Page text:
If any one has so far forgotten his own boyhood as to think this description exaggerated, let him just fancy what our comfortable civilised life would be, if we could become boys in character and custom. Let us suppose that you are elected to a new club, of which most of the members are strangers to you. You enter the doors for the first time, when two older members, who have been gossiping in the hall, pounce upon you with the exclamation, “Hullo, here’s a new fellow! You fellow, what’s your name?” You reply, let us say, “Johnson.” “I don’t believe it, it’s such a rum name. What’s your father?” Perhaps you are constrained to answer “a Duke” or (more probably) “a solicitor.” In the former case your friends bound up into the smoking-room, howling, “Here’s a new fellow says his father is a Duke. Let’s take the cheek out of him.” And they “take it out” with umbrellas, slippers, and other surgical instruments. Or, in the latter case (your parent being a solicitor) they reply, “Then your father must be a beastly cad. All solicitors are sharks. My father says so, and he knows. How many sisters have you?” The new member answers, “Four.” “Any of them married?” “No.” “How awfully awkward for you.”
By this time, perhaps, luncheon is ready, or the evening papers come in, and you are released for a moment. You sneak up into the library, where you naturally expect to be entirely alone, and you settle on a sofa with a novel. But an old member bursts into the room, spies a new fellow, and puts him through the usual catechism. He ends with, “How much tin have you got?” You answer “twenty pounds,” or whatever the sum may be, for perhaps you had contemplated playing whist. “Very well, fork it out; you must give a dinner, all new fellows must, and you are not going to begin by being a stingy beast?” Thus addressed, as your friend is a big bald man, who looks mischievous, you do “fork out” all your ready money, and your new friend goes off to consult the cook. Meanwhile you “shed a blooming tear,” as Homer says, and go home heart-broken. Now, does any grown-up man call this state of society civilisation? Would life be worth living (whatever one’s religious consolations) on these terms? Of course not, and yet this picture is a not overdrawn sketch of the career of some new boy, at some schools new or old. The existence of a small schoolboy is, in other respects, not unlike that of an outsider in a lawless “Brotherhood,” as the Irish playfully call their murder clubs.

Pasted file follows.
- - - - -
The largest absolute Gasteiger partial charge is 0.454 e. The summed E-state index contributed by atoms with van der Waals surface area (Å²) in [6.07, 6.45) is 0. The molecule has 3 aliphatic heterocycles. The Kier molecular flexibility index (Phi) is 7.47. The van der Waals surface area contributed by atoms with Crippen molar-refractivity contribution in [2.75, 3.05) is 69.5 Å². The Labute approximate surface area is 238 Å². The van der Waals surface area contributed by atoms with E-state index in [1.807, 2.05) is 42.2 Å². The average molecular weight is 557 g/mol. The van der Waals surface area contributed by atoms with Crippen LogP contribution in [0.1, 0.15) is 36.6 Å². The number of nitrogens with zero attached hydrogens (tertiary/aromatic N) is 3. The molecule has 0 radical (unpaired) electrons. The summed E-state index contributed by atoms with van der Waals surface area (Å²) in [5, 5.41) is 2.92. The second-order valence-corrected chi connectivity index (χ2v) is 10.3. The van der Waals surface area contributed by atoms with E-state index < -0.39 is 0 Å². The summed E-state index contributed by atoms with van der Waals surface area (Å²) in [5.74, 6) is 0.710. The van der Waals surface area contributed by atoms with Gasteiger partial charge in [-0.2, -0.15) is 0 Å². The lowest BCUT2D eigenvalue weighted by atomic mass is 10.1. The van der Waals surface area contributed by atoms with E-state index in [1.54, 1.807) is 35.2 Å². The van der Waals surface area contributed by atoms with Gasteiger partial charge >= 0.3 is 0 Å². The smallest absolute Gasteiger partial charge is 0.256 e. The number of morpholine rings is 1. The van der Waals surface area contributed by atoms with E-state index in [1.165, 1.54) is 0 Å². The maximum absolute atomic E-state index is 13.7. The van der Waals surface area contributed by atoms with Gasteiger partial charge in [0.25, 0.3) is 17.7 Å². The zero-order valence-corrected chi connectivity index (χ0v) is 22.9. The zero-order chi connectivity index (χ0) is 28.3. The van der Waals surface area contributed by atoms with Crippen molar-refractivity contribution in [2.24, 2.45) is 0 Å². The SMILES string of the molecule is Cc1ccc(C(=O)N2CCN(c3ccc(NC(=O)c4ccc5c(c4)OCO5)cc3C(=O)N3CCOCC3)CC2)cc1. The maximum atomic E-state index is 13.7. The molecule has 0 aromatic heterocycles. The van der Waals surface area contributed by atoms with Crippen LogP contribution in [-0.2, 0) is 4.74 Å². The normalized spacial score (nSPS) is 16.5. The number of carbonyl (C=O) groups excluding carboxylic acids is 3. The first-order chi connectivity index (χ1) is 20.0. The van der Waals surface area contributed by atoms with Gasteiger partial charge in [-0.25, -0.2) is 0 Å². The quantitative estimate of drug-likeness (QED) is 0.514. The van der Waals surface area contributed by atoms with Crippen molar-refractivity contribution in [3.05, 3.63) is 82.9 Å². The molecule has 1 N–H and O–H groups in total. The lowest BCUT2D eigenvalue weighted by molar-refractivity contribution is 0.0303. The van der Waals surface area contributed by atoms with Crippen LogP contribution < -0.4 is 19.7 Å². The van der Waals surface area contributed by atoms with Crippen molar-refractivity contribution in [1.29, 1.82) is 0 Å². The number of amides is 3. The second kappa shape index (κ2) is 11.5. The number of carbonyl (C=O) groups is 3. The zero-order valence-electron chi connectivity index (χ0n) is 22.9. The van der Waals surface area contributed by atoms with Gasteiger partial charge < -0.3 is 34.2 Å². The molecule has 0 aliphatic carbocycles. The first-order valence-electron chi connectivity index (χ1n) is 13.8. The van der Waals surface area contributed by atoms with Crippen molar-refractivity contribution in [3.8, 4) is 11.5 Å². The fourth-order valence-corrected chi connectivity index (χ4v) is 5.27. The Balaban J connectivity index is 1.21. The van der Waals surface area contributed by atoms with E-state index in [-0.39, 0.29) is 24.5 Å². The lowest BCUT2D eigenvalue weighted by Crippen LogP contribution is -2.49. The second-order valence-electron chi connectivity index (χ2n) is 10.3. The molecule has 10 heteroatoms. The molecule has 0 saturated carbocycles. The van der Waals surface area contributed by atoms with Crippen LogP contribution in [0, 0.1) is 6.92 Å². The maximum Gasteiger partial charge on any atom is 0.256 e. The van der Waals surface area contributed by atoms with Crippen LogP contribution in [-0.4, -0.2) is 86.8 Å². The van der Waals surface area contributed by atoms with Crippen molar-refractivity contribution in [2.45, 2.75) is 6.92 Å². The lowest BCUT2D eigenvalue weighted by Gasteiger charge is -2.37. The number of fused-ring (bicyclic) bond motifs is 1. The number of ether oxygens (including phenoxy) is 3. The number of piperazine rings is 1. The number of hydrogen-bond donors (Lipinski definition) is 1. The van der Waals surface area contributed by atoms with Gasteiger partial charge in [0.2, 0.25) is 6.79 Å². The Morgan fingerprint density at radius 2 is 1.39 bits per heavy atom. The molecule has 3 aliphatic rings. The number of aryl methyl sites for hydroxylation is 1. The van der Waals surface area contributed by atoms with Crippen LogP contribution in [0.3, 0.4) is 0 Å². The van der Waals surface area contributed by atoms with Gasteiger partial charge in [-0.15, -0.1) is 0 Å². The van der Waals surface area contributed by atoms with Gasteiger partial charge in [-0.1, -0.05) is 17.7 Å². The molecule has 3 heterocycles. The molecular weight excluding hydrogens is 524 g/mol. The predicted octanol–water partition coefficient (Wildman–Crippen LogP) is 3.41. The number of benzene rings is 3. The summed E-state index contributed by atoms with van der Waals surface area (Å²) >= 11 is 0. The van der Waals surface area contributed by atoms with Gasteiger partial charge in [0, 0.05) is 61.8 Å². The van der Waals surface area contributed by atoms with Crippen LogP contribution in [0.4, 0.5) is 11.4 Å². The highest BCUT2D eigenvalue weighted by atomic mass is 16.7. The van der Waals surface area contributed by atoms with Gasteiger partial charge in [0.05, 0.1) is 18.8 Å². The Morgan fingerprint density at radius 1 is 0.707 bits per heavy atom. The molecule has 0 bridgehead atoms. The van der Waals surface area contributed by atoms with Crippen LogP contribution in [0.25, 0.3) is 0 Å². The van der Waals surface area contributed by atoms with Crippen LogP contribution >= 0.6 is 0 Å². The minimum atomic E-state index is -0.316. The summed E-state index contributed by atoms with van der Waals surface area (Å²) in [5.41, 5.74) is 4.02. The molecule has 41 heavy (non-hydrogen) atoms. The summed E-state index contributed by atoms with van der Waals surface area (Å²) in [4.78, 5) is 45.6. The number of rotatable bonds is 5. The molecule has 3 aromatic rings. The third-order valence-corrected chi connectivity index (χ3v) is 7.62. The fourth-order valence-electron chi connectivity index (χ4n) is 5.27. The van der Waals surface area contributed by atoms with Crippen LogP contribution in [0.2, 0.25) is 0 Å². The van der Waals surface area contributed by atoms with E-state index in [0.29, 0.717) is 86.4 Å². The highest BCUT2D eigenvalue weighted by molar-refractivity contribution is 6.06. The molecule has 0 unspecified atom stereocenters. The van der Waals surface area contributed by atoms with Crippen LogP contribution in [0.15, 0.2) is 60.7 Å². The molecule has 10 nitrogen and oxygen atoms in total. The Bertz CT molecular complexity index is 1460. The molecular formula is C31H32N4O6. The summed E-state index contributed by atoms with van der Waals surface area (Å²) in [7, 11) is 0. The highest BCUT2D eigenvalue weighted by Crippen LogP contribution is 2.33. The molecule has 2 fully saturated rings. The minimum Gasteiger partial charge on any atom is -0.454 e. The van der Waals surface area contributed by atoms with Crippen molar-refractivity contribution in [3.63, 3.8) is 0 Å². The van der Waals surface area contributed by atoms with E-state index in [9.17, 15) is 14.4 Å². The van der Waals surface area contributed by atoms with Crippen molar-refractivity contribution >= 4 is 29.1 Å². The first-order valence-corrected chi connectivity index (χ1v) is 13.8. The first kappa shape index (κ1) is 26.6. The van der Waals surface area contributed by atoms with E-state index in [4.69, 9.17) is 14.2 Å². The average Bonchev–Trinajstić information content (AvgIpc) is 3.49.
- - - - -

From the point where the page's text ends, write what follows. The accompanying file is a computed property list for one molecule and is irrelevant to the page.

The small boy is in the society, but not of it, as far as any benefits go. He has to field out (and I admit that the discipline is salutary) while other boys bat. Other boys commit the faults, and compel him to copy out the impositions—say five hundred lines of Virgil—with which their sins are visited. Other boys enjoy the pleasures of football, while the small boy has to run vaguely about, never within five yards of the